ANKARA, Aug 7 (Reuters) - Canada-based Alamos Gold has pre-paid for the reforestation at its mine project in western Turkey, its chief executive told Reuters amid growing criticism, adding that it was impossible for cyanide to leak into the environment as protesters fear.
Thousands of Turks and opposition lawmakers staged a protest Monday in the Canakkale province against what they say will be pollution from the Alamos project, and said the firm cut down more trees than it had declared and would use cyanide, contaminating water in the region.
In an interview late on Tuesday in Ankara, the Alamos CEO John McCluskey said the protests against his company’s project near the town of Kirazli were politically-motivated “misinformation.”
The area at the site now largely stripped of trees would begin to return to its previous state after the six years envisaged for the project, he added.
“We’ve already paid for it. What you have to appreciate is that as part of the forestry permit, we have paid about $5 million for those permits. A big component of that fee is to pay for reforestation,” McCluskey said, adding that only government authorities were allowed to cut trees, not the company.
“In six and a half years, the whole focus of this area will be to replant. And in a decade, maybe a bit more than that, it will look like a forest again,” he said.
Critics of the project fear that the mine’s use of cyanide will harm the ecological structure of the area and contaminate the soil and water near the Atikhisar dam in the region.
McCluskey, however, said cyanide would only be used in the final step of the mining process to extract the gold, and that the company had taken measures to ensure that there would not be any leaks into the environment. He said the mine’s operations would not impact the watershed.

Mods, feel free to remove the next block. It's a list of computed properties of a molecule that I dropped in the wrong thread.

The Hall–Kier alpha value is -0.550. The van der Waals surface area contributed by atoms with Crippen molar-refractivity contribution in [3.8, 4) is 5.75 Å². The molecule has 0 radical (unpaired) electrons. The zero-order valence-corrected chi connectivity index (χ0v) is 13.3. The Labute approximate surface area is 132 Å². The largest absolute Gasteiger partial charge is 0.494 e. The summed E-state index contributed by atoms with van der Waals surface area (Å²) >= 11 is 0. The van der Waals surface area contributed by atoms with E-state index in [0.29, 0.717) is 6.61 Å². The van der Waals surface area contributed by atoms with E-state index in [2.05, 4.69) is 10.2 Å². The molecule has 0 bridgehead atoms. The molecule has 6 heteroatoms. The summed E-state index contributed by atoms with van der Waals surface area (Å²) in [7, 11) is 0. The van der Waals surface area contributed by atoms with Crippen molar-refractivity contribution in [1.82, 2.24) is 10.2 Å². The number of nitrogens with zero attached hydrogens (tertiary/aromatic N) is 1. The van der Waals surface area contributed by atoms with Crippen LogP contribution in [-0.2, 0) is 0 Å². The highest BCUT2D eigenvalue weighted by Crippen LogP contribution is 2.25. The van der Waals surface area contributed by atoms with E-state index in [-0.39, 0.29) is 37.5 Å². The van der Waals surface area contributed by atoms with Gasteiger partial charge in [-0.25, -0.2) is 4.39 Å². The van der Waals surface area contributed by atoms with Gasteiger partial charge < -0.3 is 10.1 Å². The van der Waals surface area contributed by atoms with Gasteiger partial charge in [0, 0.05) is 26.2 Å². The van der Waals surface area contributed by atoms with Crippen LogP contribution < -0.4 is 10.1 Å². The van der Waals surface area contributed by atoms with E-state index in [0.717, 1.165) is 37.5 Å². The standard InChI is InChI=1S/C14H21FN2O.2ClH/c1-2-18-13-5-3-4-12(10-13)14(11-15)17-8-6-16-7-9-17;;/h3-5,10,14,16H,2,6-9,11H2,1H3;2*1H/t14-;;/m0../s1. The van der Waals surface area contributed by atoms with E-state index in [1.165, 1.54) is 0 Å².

“Not only do we make that impossible, if we didn’t make that impossible we shouldn’t even start because by the time you’ve added the cyanide to the process it’s because there is gold there. And if you lose the cyanide, you lose the gold,” he said.
“We have one impervious membrane and underneath that is another impervious membrane. In between the two layers, we have a leak detection system. If it should ever happen, before it gets to the other layer, we’ll know,” McCluskey told Reuters.
In a two-hour interview on the sidelines of meetings in Ankara, McCluskey said it was impossible for the mine to effect the dam because the mining solution would have to flow uphill to reach a separate watershed.
“In order to say something otherwise, they just have to lie,” he said when asked about the claims of protest leaders.
Major construction projects by Turkish President Tayyip Erdogan’s government have drawn harsh backlash over the years, with 2013 protests over a project to demolish Istanbul’s Gezi Park growing to nationwide anti-government unrest that prompted a violent security crackdown and hundreds of arrests.
Earlier this year, students in Ankara protested against plans to cut down hundreds of trees to build a dorm on a school campus. The government says these projects support the economy, which had been driven for years by a construction boom that ended in last year’s currency crisis and recession.
Asked about the thousands of protesters near Alamos’ mining site, McCluskey said the demonstrations were a political attack aimed at creating unrest.
“It is a very cynical thing to say, but I believe that this whole attack is essentially just an environmental cloak that is being put over what is really a deep political agenda,” he said.
“What I’ve never experienced in the past is where there has been very deliberate misinformation about this project that is being published in an effort to get very rapidly a very emotive social media response,” McCluskey added. (Reporting by Tuvan Gumrukcu; Additional reporting by Birsen Altayli in KIRAZLI, Turkey; Editing by Jonathan Spicer)